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WIREs Energy Environ.
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Multifunctional perennial production systems for bioenergy: performance and progress

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Abstract As the global population increases and becomes more affluent, biomass demands for food and biomaterials will increase. Demand growth is further accelerated by the implementation of climate policies and strategies to replace fossil resources with biomass. There are, however, concerns about the size of the prospective biomass demand and the environmental and social consequences of the corresponding resource mobilization, especially concerning impacts from the associated land‐use change. Strategically integrating perennials into landscapes dominated by intensive agriculture can, for example, improve biodiversity, reduce soil erosion and nutrient emissions to water, increase soil carbon, enhance pollination, and avoid or mitigate flooding events. Such “multifunctional perennial production systems” can thus contribute to improving overall land‐use sustainability, while maintaining or increasing overall biomass productivity in the landscape. Seven different cases in different world regions are here reviewed to exemplify and evaluate (a) multifunctional production systems that have been established to meet emerging bioenergy demands, and (b) efforts to identify locations where the establishment of perennial crops will be particularly beneficial. An important barrier towards wider implementation of multifunctional systems is the lack of markets, or policies, compensating producers for enhanced ecosystem services and other environmental benefits. This deficiency is particularly important since prices for fossil‐based fuels are low relative to bioenergy production costs. Without such compensation, multifunctional perennial production systems will be unlikely to contribute to the development of a sustainable bioeconomy. This article is categorized under: Bioenergy > Systems and Infrastructure Bioenergy > Climate and Environment Energy Policy and Planning > Climate and Environment
Percentage contribution of life cycle stages in SRC willow production to each impact category (Murphy et al., )
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Soil‐water nitrate concentration data from selected years at the Fairbury, Illinois study site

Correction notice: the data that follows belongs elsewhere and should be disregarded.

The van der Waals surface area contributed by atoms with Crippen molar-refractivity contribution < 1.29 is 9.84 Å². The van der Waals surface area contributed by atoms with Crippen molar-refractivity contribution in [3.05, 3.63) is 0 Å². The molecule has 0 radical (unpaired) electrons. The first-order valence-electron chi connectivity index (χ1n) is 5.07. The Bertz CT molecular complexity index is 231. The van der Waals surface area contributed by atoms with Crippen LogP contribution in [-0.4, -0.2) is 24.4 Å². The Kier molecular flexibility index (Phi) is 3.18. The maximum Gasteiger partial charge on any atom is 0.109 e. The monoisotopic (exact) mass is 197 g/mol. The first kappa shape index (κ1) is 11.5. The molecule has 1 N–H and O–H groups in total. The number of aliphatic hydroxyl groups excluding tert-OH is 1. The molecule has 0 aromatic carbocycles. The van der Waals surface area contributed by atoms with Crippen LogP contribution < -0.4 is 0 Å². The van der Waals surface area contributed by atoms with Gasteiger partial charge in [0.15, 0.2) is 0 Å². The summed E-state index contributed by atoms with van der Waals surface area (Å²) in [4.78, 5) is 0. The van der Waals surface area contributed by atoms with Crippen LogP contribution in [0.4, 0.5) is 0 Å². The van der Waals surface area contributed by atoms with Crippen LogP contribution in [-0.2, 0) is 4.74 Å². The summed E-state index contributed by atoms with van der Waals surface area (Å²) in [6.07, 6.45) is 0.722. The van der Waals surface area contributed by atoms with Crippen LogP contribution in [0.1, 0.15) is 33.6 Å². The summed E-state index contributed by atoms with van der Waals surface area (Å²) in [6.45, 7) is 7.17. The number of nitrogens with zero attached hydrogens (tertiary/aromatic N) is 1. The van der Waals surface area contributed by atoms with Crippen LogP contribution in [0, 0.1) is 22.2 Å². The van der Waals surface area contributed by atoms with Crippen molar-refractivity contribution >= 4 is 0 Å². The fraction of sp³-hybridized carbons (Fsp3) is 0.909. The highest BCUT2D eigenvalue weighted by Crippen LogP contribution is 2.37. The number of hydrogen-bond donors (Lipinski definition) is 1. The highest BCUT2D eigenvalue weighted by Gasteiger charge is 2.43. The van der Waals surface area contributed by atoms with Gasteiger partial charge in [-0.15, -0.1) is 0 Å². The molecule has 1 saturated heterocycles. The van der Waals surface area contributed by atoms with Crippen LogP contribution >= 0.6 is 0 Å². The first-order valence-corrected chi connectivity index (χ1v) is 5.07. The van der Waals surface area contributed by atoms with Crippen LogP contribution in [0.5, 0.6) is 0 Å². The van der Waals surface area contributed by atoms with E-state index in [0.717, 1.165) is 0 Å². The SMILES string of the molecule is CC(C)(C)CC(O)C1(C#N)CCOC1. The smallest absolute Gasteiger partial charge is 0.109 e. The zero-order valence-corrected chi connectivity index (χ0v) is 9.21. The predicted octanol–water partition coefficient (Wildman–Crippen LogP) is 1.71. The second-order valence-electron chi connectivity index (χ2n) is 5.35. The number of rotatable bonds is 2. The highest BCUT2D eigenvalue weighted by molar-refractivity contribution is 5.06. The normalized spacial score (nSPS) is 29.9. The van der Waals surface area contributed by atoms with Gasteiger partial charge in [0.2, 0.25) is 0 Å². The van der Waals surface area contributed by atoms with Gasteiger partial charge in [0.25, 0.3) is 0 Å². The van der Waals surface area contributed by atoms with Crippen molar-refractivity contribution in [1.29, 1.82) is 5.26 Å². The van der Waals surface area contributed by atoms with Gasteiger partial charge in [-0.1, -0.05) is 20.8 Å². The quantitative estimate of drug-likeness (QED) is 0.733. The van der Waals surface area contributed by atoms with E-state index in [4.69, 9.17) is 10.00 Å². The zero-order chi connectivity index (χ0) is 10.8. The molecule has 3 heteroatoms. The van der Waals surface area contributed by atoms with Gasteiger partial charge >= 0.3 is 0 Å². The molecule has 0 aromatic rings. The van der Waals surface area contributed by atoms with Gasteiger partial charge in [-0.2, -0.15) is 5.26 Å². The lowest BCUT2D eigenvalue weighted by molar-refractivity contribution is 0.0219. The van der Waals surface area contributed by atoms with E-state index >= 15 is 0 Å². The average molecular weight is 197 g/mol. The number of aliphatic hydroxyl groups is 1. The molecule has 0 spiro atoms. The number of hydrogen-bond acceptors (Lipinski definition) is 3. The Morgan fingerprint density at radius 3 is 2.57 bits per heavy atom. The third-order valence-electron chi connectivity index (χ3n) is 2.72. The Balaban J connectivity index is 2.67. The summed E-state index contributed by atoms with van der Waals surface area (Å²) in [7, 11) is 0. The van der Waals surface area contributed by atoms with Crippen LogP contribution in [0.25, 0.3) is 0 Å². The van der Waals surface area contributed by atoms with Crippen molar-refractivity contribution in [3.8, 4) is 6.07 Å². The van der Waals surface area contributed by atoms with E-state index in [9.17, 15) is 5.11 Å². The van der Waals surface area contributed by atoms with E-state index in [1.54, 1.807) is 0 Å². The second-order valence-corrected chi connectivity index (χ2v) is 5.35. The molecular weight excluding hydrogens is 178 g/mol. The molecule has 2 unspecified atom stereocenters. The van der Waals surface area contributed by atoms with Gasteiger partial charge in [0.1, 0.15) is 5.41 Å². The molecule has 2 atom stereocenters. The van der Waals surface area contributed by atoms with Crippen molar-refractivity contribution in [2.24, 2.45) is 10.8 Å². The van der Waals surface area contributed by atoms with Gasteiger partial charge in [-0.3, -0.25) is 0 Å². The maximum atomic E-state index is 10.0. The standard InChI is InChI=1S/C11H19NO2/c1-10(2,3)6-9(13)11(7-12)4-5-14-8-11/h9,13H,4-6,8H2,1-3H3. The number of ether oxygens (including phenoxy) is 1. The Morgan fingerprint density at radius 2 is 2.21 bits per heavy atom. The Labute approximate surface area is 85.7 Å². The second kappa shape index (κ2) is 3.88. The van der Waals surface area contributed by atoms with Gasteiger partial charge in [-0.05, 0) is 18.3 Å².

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Economically competitive SRC sites that provide cross compliance‐relevant erosion protection in the region of Göttingen, Germany. € = Euro, 2017 level
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Estimated effectiveness of mitigating selected environmental impacts caused by intensive cultivation of annual crops, by a strategic introduction of perennials into the landscape (Englund et al., )
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Integrated production system with a variety of agricultural activities between rows of mallee
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Integrated system for the supply of aviation fuel derived from mallee biomass based in the Great Southern region of WA (Goss, Abadi, Crossin, Stucley, & Turnbull, )
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(a) Location of the Tennessee switchgrass‐to‐ethanol experiment within the southeastern United States. Applications for feedstock contracts were considered from Tennessee farms located within 80 km (i.e., an hour's drive) of the Vonore demonstration‐scale biorefinery. (b) Optimal switchgrass planting locations were modeled for the Lower Little Tennessee watershed using a combination of water quality and profitability indicators. At the peak of the Great Experiment in 2010, a total of 2,064 ha of switchgrass were planted throughout 10 east Tennessee counties
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Switchgrass field in the “Great experiment.” Photo by Sam Jackson
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Overview of the system near Enköping, Sweden, where willow fields, irrigated by a municipal wastewater plant, supply a combined, heat and power plant (from where the photo is taken) with biomass (Photo: Pär Aronsson, SLU)
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Energy Policy and Planning > Climate and Environment
Bioenergy > Climate and Environment
Bioenergy > Systems and Infrastructure

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